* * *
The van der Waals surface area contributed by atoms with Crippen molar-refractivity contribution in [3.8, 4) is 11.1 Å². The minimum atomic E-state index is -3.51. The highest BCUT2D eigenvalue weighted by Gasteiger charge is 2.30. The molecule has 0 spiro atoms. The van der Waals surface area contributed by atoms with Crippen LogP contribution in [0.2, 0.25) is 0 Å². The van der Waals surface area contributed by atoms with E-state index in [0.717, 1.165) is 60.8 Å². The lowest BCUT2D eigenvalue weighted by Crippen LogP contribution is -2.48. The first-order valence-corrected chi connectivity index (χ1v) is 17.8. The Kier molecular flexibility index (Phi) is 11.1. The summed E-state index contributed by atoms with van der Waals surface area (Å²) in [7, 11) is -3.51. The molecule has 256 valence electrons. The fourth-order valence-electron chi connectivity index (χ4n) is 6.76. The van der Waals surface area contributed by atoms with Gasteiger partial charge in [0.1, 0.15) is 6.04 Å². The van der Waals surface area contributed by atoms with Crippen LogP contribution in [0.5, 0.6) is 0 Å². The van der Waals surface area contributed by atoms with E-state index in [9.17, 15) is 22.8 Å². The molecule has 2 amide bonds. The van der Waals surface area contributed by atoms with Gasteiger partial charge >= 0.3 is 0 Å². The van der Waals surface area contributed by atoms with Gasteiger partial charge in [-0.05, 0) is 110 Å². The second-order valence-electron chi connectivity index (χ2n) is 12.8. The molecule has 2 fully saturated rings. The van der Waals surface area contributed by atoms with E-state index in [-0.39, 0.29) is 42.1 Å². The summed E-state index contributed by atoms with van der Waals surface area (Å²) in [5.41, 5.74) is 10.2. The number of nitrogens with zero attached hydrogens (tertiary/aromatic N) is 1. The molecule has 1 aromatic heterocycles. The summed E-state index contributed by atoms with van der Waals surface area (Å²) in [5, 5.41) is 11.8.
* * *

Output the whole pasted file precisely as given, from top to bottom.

The van der Waals surface area contributed by atoms with Crippen molar-refractivity contribution in [3.8, 4) is 11.1 Å². The minimum atomic E-state index is -3.51. The highest BCUT2D eigenvalue weighted by Gasteiger charge is 2.30. The molecule has 0 spiro atoms. The van der Waals surface area contributed by atoms with Crippen LogP contribution in [0.2, 0.25) is 0 Å². The van der Waals surface area contributed by atoms with E-state index in [0.717, 1.165) is 60.8 Å². The lowest BCUT2D eigenvalue weighted by Crippen LogP contribution is -2.48. The first-order valence-corrected chi connectivity index (χ1v) is 17.8. The Kier molecular flexibility index (Phi) is 11.1. The summed E-state index contributed by atoms with van der Waals surface area (Å²) in [7, 11) is -3.51. The molecule has 256 valence electrons. The fourth-order valence-electron chi connectivity index (χ4n) is 6.76. The van der Waals surface area contributed by atoms with Gasteiger partial charge in [0.1, 0.15) is 6.04 Å². The van der Waals surface area contributed by atoms with Crippen LogP contribution in [0.5, 0.6) is 0 Å². The van der Waals surface area contributed by atoms with E-state index in [9.17, 15) is 22.8 Å². The molecule has 2 amide bonds. The van der Waals surface area contributed by atoms with Gasteiger partial charge >= 0.3 is 0 Å². The van der Waals surface area contributed by atoms with Gasteiger partial charge in [-0.05, 0) is 110 Å². The second-order valence-electron chi connectivity index (χ2n) is 12.8. The molecule has 2 fully saturated rings. The van der Waals surface area contributed by atoms with E-state index in [-0.39, 0.29) is 42.1 Å². The summed E-state index contributed by atoms with van der Waals surface area (Å²) in [5.41, 5.74) is 10.2. The number of nitrogens with zero attached hydrogens (tertiary/aromatic N) is 1. The molecule has 1 aromatic heterocycles. The summed E-state index contributed by atoms with van der Waals surface area (Å²) in [5, 5.41) is 11.8.